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Nigeria’s Two Political Campaigns By Okey Ndibe

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When is election campaign starting in nigeria: Tins parties and dia  supporters fit and no fit do during 2023 election campaigns - BBC News  PidginHere’s one of the key takeaways from the first week of political campaigns in Nigeria: it’s a chronicle of two campaigns.

On the one hand, there’s the Labour Party campaign – or, more appropriately, the Peter Obi movement; on the other hand, we have the Peoples Democratic Party (PDP), the All Progressives Congress (APC) and sundry other parties.

In sum, Obi’s supporters seemed to be the only ones with energy. They showed up, staging mini-carnivals in a number of cities, including Lagos, Jos, and Uyo. Their numbers were quite impressive, especially given the other contenders’ near absence and stunning lack of animation.

It’s as if, by the week, Obi’s fans grow in confidence. At one point, I mistook them for a ragtag collection of rowdy partisans. I imagined them filled with an excess of youthful enthusiasm and innocence, bound to peter out in the course of a long, grueling political game.

I confess that they have confounded me and defied many a pundit’s projections. It’s still morning yet in the electoral season, to paraphrase the title of Chinua Achebe’s first book of essays. In fact, Obi and his zestful acolytes have won no trophies. Indeed, if they may end up flaming out if they assume that the ease with which they fill the streets is a guarantee of victory in next year’s elections.

As I suggested in a recent column, a solid, disciplined ground game is the best formula for victory. If Obi and his team are to translate his amazing edge in energy and enthusiasm into a winning performance, then they must begin now to recruit and embed like-minded loyalists at each polling booth.

It’s one thing for youngsters to anoint Obi as the embodiment of their desire for a different, better-run Nigeria. But it’s not enough to chant heady slogans at rallies or post “Obidient” photos and videos on social media. There’s the messy business that takes place at polling booths. Are the youth willing to volunteer as party agents at these polling stations? Are they willing to resist the lure of cash that some other parties will offer? Do they realize that they’re up against opponents with two and a half decades’ worth of tricks for stealing votes? How are they to fend off the shenanigans of rogue security agents and electoral officials who throw elections for pay?

For sure, last week belonged to Obi, politically speaking. His two main opponents seemed flatfooted. The PDP’s flag bearer, Atiku Abubakar, spent the week trying to put out fires within his own party, to little effect. Since securing the ticket in a battle royale decided by the amount of dollars doled out to delegates, Atiku has not been able to smooth the feathers of the runner-up, Governor Nyesom Wike of Rivers State.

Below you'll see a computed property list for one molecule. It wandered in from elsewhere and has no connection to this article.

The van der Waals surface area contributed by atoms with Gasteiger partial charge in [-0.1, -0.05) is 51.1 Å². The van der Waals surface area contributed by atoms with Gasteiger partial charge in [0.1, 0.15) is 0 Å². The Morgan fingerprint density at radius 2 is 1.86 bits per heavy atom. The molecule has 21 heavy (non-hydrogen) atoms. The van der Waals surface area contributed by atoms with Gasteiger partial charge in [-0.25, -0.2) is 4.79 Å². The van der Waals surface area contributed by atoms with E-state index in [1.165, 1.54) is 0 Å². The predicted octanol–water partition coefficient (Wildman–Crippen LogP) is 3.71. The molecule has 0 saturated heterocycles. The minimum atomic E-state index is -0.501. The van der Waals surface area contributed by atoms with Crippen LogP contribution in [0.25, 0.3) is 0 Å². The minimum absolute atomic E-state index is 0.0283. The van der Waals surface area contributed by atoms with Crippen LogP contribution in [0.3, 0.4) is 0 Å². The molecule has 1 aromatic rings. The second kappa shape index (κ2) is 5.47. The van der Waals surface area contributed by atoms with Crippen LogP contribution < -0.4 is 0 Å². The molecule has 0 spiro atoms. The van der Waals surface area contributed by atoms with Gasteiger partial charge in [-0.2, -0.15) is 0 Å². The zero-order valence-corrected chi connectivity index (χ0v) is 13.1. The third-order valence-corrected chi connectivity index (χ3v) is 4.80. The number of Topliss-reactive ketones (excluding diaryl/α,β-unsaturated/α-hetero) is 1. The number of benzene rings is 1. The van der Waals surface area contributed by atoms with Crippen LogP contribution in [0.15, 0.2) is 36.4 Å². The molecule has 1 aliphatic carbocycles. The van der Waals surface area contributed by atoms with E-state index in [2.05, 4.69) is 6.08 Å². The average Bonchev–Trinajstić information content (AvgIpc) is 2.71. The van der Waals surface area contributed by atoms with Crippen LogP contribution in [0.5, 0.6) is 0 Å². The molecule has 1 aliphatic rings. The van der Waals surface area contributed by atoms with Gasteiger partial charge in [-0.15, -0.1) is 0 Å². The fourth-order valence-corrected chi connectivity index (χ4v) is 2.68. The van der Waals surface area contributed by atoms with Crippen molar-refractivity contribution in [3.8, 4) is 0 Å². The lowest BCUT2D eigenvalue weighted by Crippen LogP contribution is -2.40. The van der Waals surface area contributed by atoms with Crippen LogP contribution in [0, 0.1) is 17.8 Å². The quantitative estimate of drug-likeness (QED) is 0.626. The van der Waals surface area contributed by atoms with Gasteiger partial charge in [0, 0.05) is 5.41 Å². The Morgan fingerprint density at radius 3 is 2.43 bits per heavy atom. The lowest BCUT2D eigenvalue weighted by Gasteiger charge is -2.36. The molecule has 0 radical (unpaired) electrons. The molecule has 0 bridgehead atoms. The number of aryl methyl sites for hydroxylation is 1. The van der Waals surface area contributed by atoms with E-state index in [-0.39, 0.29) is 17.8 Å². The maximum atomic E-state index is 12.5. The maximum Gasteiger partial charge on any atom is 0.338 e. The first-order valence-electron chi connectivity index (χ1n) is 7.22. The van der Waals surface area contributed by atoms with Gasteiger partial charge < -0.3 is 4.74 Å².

Atiku cannot afford to call the governor’s bluff. Wike has considerable cash and political leverage. If he withholds those two assets, he’ll render Atiku’s path to victory rather bleak. Both men know it. Wike knows too that, if their standoff stays unresolved, Atiku has more to lose.

The governor has parlayed that advantage into a high stake’s maneuver, turning himself into a veritable beautiful bride. To his party, he’s given a firm irreducible condition: to fire its national chairman, Iyorchia Ayu. He’s accused Ayu of pocketing illicit cash and then tipping the scale in a way that boosted Atiku. Now, he wants to make the chairman pay. A surprisingly astute politician, he has found an altruistic cloak for his revenge plot. Invoking the PDP’s constitution, he has contended that Ayu – being, like Atiku, from the northern part of Nigeria – must relinquish his post for a southerner.

As he awaits a definitive answer from Atiku, Wike has left himself open to being wooed by other parties’ presidential candidates. He’s flown to London twice for meetings with former Governor Ahmed Bola Tinubu, the APC’s candidate. Last week, he hosted Obi in Port Harcourt.

Meanwhile, with the Wike insurgency unresolved, Atiku’s campaign appeared all but inert. Improbably, the state of Tinubu’s campaign was worse. In a weird move, the APC’s candidate traveled to London. His timing – the same week campaigns officially took off – was awful. He had famously declared it his turn to rule Nigeria. Yet, just when he was expected to open his case, he skipped out of town.

His campaign tried their best to put a positive spin on his trip, but could not douse speculations that the man’s health may be frailer than many suspected. No question, his absence dampened his supporters’ mood. If he’s going to be a serious contender, he must shake off the habit of escaping to London. President Muhammadu Buhari spent much of his first term in office on foreign trips for medical treatment. I doubt that Nigerians are in a hurry to elect another president whose primary burden would be his health woes.

For all the excitement generated by Obi’s youth-led movement, neither his campaign nor his major opponents’ took the trouble of sketching out an agenda for saving a tottering country. Unless that comes, all the hype about 2023 may be another wasted opportunity.

Okechukwu Ndibe, better known as Okey Ndibe, (born 1960) an acclaimed Nigerian novelist, political columnist and essayist  was born in Yola, Nigeria. He is the author of Arrows of Rain and Foreign Gods, Inc.

Ndibe has worked as a professor at several colleges, including Connecticut CollegeBard College at Simon’s Rock, Trinity College in Hartford, Connecticut, and Brown University.

We are honored that he brings his sharp intellectual depth and years of political activism to write for Life and Times.

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